In response to Eric Reisfed's letter {Maryland Weekly, Sept. 10}, wherein he complained about being nailed for doing 37 mph in a 25-mph zone on Plyers Mill Road, I say bravo for the police. Mr. Reisfed got what he deserved. I am glad to see that the county mounties are trying to address the speeding problem somewhere in the Wheaton area.

Mr. Reisfed and his ilk cannot seem to understand that speed limits in residential areas are based on more than just the convenience of the motorist. One has to include the safety of pedestrians, kids on bicycles, etc. Too many neighborhood streets are viewed by drivers as extensions of the Beltway.

That said, I went and toured the area in question. Here are a few of my observations:

1) Mr. Reisfed is right: almost no one, including the county Ride-On buses, observes the posted speed limit.

2) If a 30-mph limit is appropriate for narrow Strathmore through Garrett Park, then it is probably appropriate for Plyers Mill Road also.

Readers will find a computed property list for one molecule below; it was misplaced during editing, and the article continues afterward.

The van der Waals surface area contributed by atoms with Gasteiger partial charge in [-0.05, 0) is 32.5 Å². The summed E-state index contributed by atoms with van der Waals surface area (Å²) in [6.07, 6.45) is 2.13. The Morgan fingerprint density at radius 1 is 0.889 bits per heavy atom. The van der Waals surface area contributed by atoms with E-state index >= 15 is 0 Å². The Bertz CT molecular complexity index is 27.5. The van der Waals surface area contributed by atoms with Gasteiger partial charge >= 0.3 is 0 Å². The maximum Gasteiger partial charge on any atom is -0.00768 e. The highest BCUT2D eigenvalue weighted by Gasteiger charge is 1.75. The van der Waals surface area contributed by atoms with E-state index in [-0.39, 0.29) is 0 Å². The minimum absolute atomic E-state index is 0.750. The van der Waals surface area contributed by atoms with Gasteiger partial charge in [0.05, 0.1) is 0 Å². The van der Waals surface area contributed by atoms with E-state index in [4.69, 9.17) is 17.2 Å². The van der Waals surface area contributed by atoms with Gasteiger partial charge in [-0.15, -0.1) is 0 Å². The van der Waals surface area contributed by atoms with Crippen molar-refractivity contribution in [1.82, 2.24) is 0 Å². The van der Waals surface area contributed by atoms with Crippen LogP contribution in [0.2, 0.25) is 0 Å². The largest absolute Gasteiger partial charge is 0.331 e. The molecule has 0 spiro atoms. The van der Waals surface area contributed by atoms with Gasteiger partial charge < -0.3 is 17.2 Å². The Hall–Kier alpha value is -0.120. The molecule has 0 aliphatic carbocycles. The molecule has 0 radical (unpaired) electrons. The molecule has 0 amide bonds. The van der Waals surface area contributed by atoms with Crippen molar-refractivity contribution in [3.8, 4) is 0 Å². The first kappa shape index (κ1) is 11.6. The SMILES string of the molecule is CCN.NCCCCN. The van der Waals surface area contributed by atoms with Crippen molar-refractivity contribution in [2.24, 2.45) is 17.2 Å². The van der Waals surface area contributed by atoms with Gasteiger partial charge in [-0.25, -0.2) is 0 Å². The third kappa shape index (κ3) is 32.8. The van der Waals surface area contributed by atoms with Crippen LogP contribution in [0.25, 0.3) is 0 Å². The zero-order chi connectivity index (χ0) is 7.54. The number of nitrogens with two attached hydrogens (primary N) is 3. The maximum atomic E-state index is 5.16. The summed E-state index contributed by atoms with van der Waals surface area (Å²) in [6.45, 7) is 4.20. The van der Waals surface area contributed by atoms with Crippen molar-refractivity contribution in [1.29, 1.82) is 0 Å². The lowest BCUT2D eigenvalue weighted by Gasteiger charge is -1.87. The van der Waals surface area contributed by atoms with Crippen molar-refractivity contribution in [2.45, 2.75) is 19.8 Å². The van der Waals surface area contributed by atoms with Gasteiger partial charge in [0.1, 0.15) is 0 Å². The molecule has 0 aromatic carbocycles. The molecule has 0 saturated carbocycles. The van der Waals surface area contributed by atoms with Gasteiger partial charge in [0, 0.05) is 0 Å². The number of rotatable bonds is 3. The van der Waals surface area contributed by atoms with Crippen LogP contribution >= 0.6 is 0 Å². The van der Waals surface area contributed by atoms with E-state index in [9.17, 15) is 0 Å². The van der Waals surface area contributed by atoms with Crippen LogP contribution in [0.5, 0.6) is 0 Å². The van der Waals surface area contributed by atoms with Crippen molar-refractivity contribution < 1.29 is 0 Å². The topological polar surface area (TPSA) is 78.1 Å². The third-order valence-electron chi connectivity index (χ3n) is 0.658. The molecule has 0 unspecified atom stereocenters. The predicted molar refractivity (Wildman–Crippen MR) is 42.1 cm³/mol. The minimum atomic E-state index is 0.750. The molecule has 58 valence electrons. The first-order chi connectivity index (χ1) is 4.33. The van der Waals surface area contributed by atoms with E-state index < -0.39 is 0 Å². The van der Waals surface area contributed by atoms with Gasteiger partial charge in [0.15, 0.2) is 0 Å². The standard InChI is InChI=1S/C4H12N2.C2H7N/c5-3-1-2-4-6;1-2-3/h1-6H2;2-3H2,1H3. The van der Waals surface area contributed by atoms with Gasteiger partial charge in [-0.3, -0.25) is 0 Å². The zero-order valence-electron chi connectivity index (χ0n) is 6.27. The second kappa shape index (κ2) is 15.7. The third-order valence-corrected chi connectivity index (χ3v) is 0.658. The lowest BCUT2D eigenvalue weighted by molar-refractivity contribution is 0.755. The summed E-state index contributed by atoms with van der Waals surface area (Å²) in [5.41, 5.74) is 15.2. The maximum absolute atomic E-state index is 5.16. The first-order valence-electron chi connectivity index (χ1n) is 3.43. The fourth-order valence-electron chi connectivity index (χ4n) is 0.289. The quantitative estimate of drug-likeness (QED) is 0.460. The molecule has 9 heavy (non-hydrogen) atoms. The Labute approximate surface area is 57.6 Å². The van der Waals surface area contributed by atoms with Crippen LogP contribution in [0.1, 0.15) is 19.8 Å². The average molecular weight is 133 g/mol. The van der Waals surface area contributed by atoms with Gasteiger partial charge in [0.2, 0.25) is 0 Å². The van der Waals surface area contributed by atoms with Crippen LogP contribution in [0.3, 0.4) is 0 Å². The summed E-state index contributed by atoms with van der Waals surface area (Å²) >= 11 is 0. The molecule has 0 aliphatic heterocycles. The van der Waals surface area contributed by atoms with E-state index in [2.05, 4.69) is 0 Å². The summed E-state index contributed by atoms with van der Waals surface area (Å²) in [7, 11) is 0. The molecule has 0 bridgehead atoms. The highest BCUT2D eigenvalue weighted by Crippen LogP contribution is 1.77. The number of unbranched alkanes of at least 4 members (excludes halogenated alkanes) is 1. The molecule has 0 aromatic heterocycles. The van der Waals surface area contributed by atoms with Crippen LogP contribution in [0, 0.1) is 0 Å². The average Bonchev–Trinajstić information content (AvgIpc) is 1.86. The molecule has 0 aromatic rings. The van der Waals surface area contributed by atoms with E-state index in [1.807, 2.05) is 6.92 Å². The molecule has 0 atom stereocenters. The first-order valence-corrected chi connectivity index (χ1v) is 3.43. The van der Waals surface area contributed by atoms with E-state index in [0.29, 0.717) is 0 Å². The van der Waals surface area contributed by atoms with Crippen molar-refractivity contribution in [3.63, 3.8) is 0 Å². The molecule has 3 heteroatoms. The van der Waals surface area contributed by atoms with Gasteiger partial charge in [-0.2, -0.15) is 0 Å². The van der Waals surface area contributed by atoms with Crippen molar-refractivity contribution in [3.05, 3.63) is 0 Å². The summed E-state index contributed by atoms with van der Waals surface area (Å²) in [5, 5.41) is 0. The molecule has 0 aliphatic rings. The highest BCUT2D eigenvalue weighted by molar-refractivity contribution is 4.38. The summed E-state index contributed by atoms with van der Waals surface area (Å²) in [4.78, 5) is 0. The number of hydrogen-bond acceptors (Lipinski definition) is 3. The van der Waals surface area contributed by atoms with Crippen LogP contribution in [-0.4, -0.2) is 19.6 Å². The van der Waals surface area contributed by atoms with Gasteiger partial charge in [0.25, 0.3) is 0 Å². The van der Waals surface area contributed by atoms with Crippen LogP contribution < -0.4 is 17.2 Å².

3) The signs posting the speed limit leave something to be desired. The one westbound at Georgia Avenue is too close to the corner to be noticed. Most of the others between Georgia and Connecticut are too inconspicuous.

4) There are some crazies along this stretch who are in such a hurry that they cross the double yellow line and pass you if you are doing less than 30 mph.

I differ with Mr. Reisfed about the police enforcement effort, however. Rather than paying too much attention to detail, I don't think the police spend enough time making the streets safe. Monthly enforcement on Plyers Mill Road doesn't seem to have slowed things down much.

On Connecticut Avenue between University and Randolph, or in the off hours on Rockville Pike between Nicholson and the Beltway, most travel at 50-plus mph in a 40-mph zone. But on Connecticut, for instance, I do not recall seeing more than a dozen or so patrol cars and one radar setup in the last 12 years.

In an ideal world, people would read and gladly heed the signs meant to make the roads safe. Until that day arrives, we need more emphasis on enforcement. ROBERT J. HARRIS Kensington